5. 5/9/2013 Practical Treatment SJS Supportive Care EM SJS TEN • Meticulous daily wound care – Wash with saline, gently remove crust around orifices – Provide suction for secretions – Cover denuded areas (& corners of mouth) with vaseline gauze •Treat infection •Stop drug •Stop drug – Pressure bed •Steroids? •IVIG •Treat Infection – Avoid friction, trauma – Reverse isolation •Early steroids •IVIG? • Surveillance cultures (?) • Hydration (careful not to overload) • Nutrition (NG) Outcome of SJS/TEN spectrum What is going to happen to this child? Finkelstein Y , et al. Pediatrics. Sept 2 2011 Outcome of SJS/TEN spectrum Case 2: An 8 year old otherwise healthy boy presents with a 2 day history of an acute-onset, progressive blistering eruption associated with skin pain, malaise, and low grade fever. He is mildly tachycardic, but other VS are stable. Which of the following is the most likely diagnosis? Finkelstein Y , et al. Pediatrics. Sept 2 2011 5

  6. 5/9/2013 Case 2: 8 yo with blistering. Diagnosis? Case 2 1. Kawasaki Disease 2. Staph Scalded Skin Syndrome 3. Toxic Epidermal Necrolysis SSSS vs TEN vs TSS 4. Toxic Shock Syndrome SSSS SSSS: Etiology • Begins as a localized, • Staph produces an exfoliative exotoxin often occult infection – Nasopharynx • Exotoxin cleaves desmoglein 1  – Perioral superficial epidermal cleft, acantholysis – Conjunctiva – Umbilicus – Paronychia – Wound – Urine – Middle Ear • Progresses to generalized erythema and skin fragility SSSS Staphyloccal Scalded Skin Syndrome • Clinical Presentation – Neonates: Widespread erythema, superficial erosions – Toddlers & Children: erythema, periorificial Source: blistering dactylitis scale and erosions, skin fragility and pain & conjunctivitis – Adults: rare - protective antitoxin Perioral furrowing, scale Skin pain 6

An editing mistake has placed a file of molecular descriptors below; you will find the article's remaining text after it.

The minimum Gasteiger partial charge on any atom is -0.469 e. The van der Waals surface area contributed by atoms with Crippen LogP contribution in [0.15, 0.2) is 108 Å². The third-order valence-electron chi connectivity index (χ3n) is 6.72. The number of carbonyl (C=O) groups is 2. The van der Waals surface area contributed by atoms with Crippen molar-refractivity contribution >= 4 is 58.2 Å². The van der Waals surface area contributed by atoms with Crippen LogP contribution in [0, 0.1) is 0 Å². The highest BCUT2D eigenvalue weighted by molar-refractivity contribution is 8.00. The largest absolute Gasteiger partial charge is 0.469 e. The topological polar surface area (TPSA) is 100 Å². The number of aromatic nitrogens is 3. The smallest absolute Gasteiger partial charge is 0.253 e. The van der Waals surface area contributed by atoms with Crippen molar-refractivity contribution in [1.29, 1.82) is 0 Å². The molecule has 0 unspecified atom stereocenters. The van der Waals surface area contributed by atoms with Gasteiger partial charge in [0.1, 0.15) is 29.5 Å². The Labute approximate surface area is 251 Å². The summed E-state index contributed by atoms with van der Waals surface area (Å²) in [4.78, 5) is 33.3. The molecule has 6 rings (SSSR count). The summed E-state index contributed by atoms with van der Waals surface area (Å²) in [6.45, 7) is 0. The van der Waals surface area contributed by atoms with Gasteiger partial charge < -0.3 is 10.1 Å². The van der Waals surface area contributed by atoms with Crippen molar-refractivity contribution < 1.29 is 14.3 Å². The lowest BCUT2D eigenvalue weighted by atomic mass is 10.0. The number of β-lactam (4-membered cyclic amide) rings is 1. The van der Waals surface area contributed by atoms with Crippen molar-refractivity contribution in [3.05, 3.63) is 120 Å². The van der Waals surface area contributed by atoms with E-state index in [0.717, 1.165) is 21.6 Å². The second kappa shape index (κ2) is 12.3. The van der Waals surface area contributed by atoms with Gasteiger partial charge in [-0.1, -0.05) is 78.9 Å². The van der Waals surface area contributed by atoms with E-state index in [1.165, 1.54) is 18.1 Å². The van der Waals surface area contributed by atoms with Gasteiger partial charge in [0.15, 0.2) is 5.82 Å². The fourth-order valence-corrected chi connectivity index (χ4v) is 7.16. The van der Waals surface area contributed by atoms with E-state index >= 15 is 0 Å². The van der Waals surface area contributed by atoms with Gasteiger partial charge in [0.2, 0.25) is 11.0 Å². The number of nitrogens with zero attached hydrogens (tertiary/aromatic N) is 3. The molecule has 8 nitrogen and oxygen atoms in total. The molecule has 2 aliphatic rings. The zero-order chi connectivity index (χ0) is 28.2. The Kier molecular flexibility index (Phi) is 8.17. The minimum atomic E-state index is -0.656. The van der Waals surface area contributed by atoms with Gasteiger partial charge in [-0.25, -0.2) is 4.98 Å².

7. 5/9/2013 Why isn’t this TEN? Why isn’t this TEN? Shiny = TEN Subepidermal split Not shiny = SSSS Superficial epidermal split Why isn’t this toxic shock syndrome? Toxic Shock Syndrome • Rarely a primarily cutaneous disease • Staph produces superantigens that cause: – fever – rash – hypotension – organ system involvement SSSS: Management Case 3: • Admit (especially in younger pts) A 13 yo girl with a history of atopic • Dermatology consult dermatitis presents with 1 day of a new rash around her eyes and mouth, and low • Culture potential sources grade fever. • Empiric anti-staph antibiotics (cover for MRSA) +/- Clindamycin – Clindamycin inhibits toxin production What is the best diagnosis? – d/c with abx based on cx results • Careful FEN management • Pain management 7

  8. 5/9/2013 Case 3: Best Diagnosis? Eczema Herpeticum 1. Contact Dermatitis 2. Eczema coxsackium • Disseminated HSV in 3. Eczema herpeticum pts with chronic skin dz 4. Staph superinfection • Abrupt onset fever, malaise • Painful • History of HSV exposure or prior infection • Delay in Dx common Eczema Herpeticum: Morphologic Clues • Monomorphous erosions > vesicles • Lesions favor – Areas of active dermatitis – Head, neck & trunk Eczema Herpeticum vs. Staph Superinfection Eczema Herpeticum vs. Contact Dermatitis 8

  9. 5/9/2013 Eczema Herpeticum vs. Eczema Coxsackium Strep Superinfection Eczema Herpeticum Eczema Herpeticum Treatment Sequelae • Culture, DFA or PCR • Scarring • Culture for bacteria • Ocular complications • Ophthalmology consult (for periocular involvement) • Recurrent infections • Dermatology consult • Prolonged hospital stays • Prompt high dose acyclovir • Empiric antibiotics if signs of bloodstream infection • Topical steroids okay • Avoid systemic steroids Aronson PL. Pediatrics. 2011. Aronson PL x 2. Pediatr Dermatol. 2013. Summary Thank You! • Case 1: Stevens-Johnson Syndrome – Watch for atypical targets, classic mucous membrane involvement, calculate BSA mathese@derm.ucsf.edu • Case 2: Staph Scalded Skin Syndrome – Look for a superficial epidermal split, non-toxic child, culture potential sources, can do a frozen section • Case 3: Eczema Herpeticum – Look for monomorphous erosions in a patient with AD, consult ophtho if close to eyes, prompt acyclovir 9